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Climate Change & Environment > Projects

Completed Projects

Climate Mitigation

Modelling Studies on Greenhouse Gas Emissions (GHG) and Emission Intensity of Indian Economy
The Ministry of Environment Forest and Climate Change (MoEF &CC) invited three think tanks, one of which is IRADe to answer key questions through different approaches to address the issues relating to climate negotiations. IRADe attempts to estimate the GHG emission intensity of the Indian economy up to 2050 through macro-economic growth model. The project involves focus on key economic sectors such as energy including (electricity), transport, buildings, industries, agriculture, land use and land use change and forestry (LULUCF) and wastes among others. Further, the project also includes assessment of implications of various developmental pathways, structural shifts or technological changes on national Greenhouse Gas Emission (GHG) trajectories in the time frames 2020-2030, 2030-2040 and 2040-2050.

The project also requires the analysis of ongoing and planned policies with assessment of their impact on the GHG emission intensity of Indian economy, including the cost/economic implications thereof.

To achieve the project objectives, IRADe is upgrading its activity analysis model (IRADe AA 2030)up to 2050. The IRADe AA 2030 is a dynamic multi-sectoral, inter-temporal, linear programming activity analysis model based on an input–output framework. There are five major sectors that account for production activities in the model that includes agriculture, primary energy, industry, power, and services and their 38 sub sectors.

The model incorporates intervention in these areas to achieve low carbon pathways. Further, the household consumption is the final sector and accounts for final consumption in the economy. The growth rate of household consumption and its composition over time is what drives the economy. The model projects the changing demand structure of the economy over a period of 50 years in a dynamic manner using a combination of log normal population distribution and expenditure class specific linear expenditure systems which are consistent along classes as they reflect an underlying non-linear demand system.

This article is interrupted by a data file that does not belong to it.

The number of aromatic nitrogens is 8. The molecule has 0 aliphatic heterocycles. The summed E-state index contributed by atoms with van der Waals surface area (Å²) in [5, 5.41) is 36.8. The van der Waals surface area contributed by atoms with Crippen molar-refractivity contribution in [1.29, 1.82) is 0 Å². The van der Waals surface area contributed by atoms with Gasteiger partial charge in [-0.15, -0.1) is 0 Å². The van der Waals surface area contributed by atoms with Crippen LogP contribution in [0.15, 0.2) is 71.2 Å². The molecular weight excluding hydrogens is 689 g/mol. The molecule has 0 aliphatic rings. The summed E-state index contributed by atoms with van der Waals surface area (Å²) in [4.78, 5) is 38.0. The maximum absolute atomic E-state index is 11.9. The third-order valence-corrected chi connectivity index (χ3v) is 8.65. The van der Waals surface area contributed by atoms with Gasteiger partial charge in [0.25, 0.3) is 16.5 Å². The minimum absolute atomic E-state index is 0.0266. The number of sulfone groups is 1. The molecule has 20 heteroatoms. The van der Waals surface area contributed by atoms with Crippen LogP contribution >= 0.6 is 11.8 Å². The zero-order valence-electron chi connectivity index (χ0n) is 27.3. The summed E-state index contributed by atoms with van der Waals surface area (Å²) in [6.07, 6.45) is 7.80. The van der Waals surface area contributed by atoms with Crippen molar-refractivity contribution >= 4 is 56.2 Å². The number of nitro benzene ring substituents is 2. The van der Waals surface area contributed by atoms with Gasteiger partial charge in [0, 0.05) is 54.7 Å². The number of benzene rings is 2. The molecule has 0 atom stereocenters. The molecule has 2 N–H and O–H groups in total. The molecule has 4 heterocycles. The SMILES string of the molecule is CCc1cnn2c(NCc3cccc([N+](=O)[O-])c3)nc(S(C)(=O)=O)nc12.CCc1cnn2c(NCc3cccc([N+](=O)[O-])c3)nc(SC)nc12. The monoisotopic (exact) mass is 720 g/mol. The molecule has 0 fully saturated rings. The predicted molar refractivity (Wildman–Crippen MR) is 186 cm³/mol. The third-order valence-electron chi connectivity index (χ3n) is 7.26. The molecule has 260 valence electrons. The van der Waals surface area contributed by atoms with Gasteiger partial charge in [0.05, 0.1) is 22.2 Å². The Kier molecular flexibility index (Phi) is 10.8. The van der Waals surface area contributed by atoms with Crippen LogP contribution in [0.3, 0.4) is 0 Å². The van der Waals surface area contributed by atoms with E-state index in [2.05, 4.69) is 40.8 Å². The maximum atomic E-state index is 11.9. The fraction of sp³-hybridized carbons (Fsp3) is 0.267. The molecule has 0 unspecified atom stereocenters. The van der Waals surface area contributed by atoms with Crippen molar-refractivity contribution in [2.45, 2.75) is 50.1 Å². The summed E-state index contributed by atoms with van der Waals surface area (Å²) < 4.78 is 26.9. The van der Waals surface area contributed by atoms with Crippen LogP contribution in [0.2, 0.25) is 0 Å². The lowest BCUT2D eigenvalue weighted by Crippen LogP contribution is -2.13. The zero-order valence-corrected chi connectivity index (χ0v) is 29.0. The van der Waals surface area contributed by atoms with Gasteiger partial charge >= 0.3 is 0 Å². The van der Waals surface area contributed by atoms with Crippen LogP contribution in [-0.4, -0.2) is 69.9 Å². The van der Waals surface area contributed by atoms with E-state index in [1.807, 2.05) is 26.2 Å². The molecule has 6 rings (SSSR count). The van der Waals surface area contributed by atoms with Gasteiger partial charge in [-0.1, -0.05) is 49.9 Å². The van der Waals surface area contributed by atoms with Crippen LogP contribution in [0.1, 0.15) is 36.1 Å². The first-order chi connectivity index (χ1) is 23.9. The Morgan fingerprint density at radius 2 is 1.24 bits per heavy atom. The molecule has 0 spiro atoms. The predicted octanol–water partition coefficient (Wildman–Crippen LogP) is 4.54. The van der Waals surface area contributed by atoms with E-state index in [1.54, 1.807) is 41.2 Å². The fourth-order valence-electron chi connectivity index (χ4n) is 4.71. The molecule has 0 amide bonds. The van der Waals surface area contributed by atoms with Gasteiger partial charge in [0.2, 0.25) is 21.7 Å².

The outputs from the model include the following:

  • Sectoral outputs of investments in 38 production activities.
  • Commodity-wise household consumption, government consumption, investment, intermediate demand, exports and imports.
  • Total investment demand, foreign investment flow.
  • Class wise total and commodity wise consumption expenditure, population in both rural and urban areas.
  • Poverty at each time period in rural and urban areas.
  • Emissions from each production activity.
  • Emissions by households from consumption of fossil fuels.

Supported by
Ministry of Environment, Forests and Climate Change, Government of India

Review of Status of Jamnagar Marine National Park and Evolving Vision Statement for Its Management
IRADe is conducting a study for GIZ and the MoEF to review the status of the marine national park in Jamnagar district of Gujarat since its creation in 1982. The project will undertake macro assessment of the ecological status of the marine national park and the impact on its stakeholders. Preparation of a vision statement for sustainable and workable management for healthy coexistence of the marine national park and economic hotspots is proposed as well.

Supported by
Deutsche Gesellschaft für Internationale Zusammenarbeit (GIZ)

Greenhouse Gas Reduction Potential, Sectoral Base Lines and Opportunities for Clean Development Mechanism
IRADe examined the methodology of ‘Baselines for Renewable Energy Projects under Clean Development Mechanism (CDM)’ in the power sector for India. The study found that India’s power sector has  considerable scope for improvement in transmission and distribution (T&D) losses. The suggested short-term and long-term measures to reduce these include installation of appropriate conductors, capacitors, reconfiguration of the network, upgradation to high-voltage transmission, etc. The project also analysed opportunities in the cement sector, co-generation schemes, wind power and hotel industry and other sectors for defining baselines. It studied the approaches to greenhouse gas (GHG) reduction and policies towards CDM followed by these industries.